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May 26, 2010 1:58 PM   Subscribe

What can I use to synchronize multiple music libraries on one computer without overlap?

A bunch of friends and I use a computer as and xbmc and a server. All of us have different music libraries. Is there a way to synchronize all of our music libraries with the music library on the xbmc without duplicates?
posted by fizzzzzzzzzzzy to Computers & Internet (3 answers total) 2 users marked this as a favorite
 
My kneejerk is always to suggest rsync, but unison is better suited for a two way sync.
posted by Cat Pie Hurts at 4:01 PM on May 26, 2010


rsync or something like that isn't going to get the job done without a lot of prep work.

You've got N different libraries, with N different organizational styles and N different levels of tagging accuracy.

For example, I have a whole raft of Frank Sinatra in my music library, but chances are it's not organized, tagged, and/or named like any you might have. If we just rsync them, we'll probably end up with two copies of a lot of it.

The quickest and dirtiest way:

Make sure the folder structure and file names are consistent across all the libraries. It's:

\this-guys-lib\Music\The Beatles\The White Album\01-Back in the USSR.mp3
and
\that-guys-lib\Music\The Beatles\The White Album\01-Back in the USSR.mp3

and so on. If you make sure the tagging on all the individual libraries adheres to the same standards of style and accuracy, you can use some automated tool to do this.

It can't be
\this-guys-lib\MP3\The Beatles\The White Album\01-Back in the USSR.mp3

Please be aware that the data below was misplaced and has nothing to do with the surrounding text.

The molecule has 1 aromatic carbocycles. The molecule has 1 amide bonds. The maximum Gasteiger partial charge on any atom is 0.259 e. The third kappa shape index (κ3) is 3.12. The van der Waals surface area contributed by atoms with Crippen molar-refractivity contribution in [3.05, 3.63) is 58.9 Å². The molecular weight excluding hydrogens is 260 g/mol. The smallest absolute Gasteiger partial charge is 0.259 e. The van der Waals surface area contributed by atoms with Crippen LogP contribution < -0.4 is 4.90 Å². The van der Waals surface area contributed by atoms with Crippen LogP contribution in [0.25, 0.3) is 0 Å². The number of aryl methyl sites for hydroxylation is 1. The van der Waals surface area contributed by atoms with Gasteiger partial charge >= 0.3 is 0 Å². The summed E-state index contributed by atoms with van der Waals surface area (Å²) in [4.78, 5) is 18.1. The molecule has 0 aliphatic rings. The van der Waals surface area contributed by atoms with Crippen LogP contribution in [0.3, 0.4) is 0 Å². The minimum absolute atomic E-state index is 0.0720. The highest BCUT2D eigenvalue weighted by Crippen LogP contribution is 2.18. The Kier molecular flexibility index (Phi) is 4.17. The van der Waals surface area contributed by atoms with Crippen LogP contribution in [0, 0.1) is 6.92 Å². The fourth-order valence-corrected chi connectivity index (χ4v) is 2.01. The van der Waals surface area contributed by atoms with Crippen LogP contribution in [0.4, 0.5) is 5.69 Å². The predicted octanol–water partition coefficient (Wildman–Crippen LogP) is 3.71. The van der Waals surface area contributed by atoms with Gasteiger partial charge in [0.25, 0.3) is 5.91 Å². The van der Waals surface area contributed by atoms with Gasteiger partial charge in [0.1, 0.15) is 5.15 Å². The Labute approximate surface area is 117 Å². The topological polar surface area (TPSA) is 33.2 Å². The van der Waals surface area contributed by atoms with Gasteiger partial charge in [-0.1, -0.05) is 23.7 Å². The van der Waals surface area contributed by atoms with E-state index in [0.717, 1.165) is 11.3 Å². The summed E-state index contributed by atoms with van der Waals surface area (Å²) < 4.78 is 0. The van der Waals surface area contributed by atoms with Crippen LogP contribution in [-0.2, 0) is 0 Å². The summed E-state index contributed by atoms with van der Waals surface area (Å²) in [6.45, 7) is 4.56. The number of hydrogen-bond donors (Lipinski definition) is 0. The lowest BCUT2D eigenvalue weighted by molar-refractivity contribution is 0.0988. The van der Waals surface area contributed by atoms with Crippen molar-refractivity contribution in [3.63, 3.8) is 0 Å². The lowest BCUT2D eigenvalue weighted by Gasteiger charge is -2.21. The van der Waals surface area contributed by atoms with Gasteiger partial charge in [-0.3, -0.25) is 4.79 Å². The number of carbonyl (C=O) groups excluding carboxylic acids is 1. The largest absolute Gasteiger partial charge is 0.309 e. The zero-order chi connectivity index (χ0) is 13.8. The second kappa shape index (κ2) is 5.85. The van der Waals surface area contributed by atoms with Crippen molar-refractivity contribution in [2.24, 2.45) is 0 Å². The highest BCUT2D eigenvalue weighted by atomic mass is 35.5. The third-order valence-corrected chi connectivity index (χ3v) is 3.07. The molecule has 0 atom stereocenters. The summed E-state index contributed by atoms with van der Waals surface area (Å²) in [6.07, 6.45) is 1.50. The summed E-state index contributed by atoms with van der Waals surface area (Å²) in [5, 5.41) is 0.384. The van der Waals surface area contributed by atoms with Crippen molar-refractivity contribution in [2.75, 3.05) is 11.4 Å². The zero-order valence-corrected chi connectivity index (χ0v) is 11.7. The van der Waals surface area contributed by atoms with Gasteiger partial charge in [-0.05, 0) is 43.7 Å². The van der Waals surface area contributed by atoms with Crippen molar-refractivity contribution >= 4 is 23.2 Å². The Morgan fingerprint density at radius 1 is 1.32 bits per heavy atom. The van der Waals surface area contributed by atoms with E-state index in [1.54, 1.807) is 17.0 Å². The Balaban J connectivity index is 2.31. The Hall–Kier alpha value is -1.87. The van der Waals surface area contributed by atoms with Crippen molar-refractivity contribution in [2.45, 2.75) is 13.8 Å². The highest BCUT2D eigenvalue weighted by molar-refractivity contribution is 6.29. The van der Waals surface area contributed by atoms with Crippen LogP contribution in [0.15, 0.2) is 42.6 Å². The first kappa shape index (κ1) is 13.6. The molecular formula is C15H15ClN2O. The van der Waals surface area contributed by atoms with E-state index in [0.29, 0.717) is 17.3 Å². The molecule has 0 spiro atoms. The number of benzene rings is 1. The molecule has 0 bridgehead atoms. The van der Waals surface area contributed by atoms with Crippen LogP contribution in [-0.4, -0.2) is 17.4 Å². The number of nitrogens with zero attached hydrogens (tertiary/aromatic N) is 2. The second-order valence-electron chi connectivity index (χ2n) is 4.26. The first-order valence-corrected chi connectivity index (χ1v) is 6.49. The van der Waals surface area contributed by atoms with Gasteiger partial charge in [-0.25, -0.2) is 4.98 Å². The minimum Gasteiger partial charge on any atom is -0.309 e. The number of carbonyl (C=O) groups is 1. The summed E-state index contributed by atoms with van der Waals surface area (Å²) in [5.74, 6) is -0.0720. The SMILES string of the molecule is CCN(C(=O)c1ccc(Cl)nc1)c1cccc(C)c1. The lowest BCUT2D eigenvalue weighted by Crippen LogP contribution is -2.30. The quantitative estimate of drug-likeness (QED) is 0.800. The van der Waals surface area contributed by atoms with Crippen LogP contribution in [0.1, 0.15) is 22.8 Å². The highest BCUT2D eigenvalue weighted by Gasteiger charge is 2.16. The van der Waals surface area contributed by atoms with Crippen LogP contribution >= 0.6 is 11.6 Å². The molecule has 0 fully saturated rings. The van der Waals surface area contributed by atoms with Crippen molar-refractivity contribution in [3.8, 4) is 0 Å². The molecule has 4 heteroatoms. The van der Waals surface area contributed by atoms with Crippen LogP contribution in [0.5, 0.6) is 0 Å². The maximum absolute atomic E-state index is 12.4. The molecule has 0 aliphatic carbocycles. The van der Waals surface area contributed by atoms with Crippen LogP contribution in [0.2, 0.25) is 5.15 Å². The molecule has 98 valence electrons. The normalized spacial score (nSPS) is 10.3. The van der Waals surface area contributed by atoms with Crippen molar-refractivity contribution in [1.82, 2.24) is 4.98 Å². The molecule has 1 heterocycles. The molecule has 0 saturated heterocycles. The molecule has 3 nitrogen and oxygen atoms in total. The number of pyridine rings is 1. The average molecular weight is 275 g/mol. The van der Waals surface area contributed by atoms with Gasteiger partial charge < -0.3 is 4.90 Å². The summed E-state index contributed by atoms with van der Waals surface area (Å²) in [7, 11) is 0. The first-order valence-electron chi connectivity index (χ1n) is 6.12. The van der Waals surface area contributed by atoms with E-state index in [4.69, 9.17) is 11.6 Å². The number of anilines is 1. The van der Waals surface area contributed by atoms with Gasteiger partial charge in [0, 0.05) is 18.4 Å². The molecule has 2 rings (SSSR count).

and
\that-guys-lib\Music\Beatles\The Beatles\Track1-Back in the USSR.mp3

or whatever because then it's harder for an automated tool to pick up that this is the same song.

OK, you've got your libraries all tagged and named consistently.

Now you can use rsync or whatever to sync the directories.

Once you've done this with each library, the master location will contain one copy of most of the songs. There will probably be some dupes due to compilations and whatnot, but for the most part you should be OK. Then review that list by hand and weed out the final dupes.

One thing not addressed by the above is which copy of a given song you really want to save. If Bob's rip of the White Album is 320kps MP3 and Ed's is 64kps mono, you really want to keep the former and the simple filename method won't account for that. If one guy's got AAC files and the other's got MP3, this isn't going to account for that.

I did this recently, syncing two libraries into a single home server library. I used iTunes.

I set it to organize the songs for me, in some central location. One at a time, I dragged the other libraries in. As each got imported, I created playlists containing all Bob's songs, all Ed's songs, etc. ITunes smart playlists used that information to sort out the unique songs. I then used the "Find Duplicates" view on some other smart playlists to sort out actual duplicate songs. You can't delete files from disk from smart playlists in iTunes, so what I do is select all the "losers" and set their artist to "The Deletions". Then later I can filter in the main view and delete all "the Deletions" songs. I suppose if I ever find a band called The Deletions that I like I'll have to rethink this.

Even then, this requires a lot of review. ITunes flags dupes based on artist and title, so "The Who - Won't Get Fooled Again" from "Who's Next" and "The Who - Won't Get Fooled Again" from "The Kids Are Alright" show up as dupes, though they aren't. Because of that, I used some "Dupe Hunter" smart playlists set to ignore live albums and other sources of spurious "dupes" as my input to the "Find Differences" view.

It took a long time an hour at a time here and there, but I'm not aware of any automated tool that will do this all for you. It is inherently something that a human will have to oversee given all the vagaries.

If you hate iTunes, you could use it just to do this consolidation, then get rid of it.

Of course, now that I post this someone will chime in with a link to a tool that does it all automatically and flawlessly.
posted by chazlarson at 4:23 PM on May 26, 2010


http://lifehacker.com/5537122/similarity-finds-and-removes-duplicate-music-files?
posted by jng at 11:10 PM on May 26, 2010


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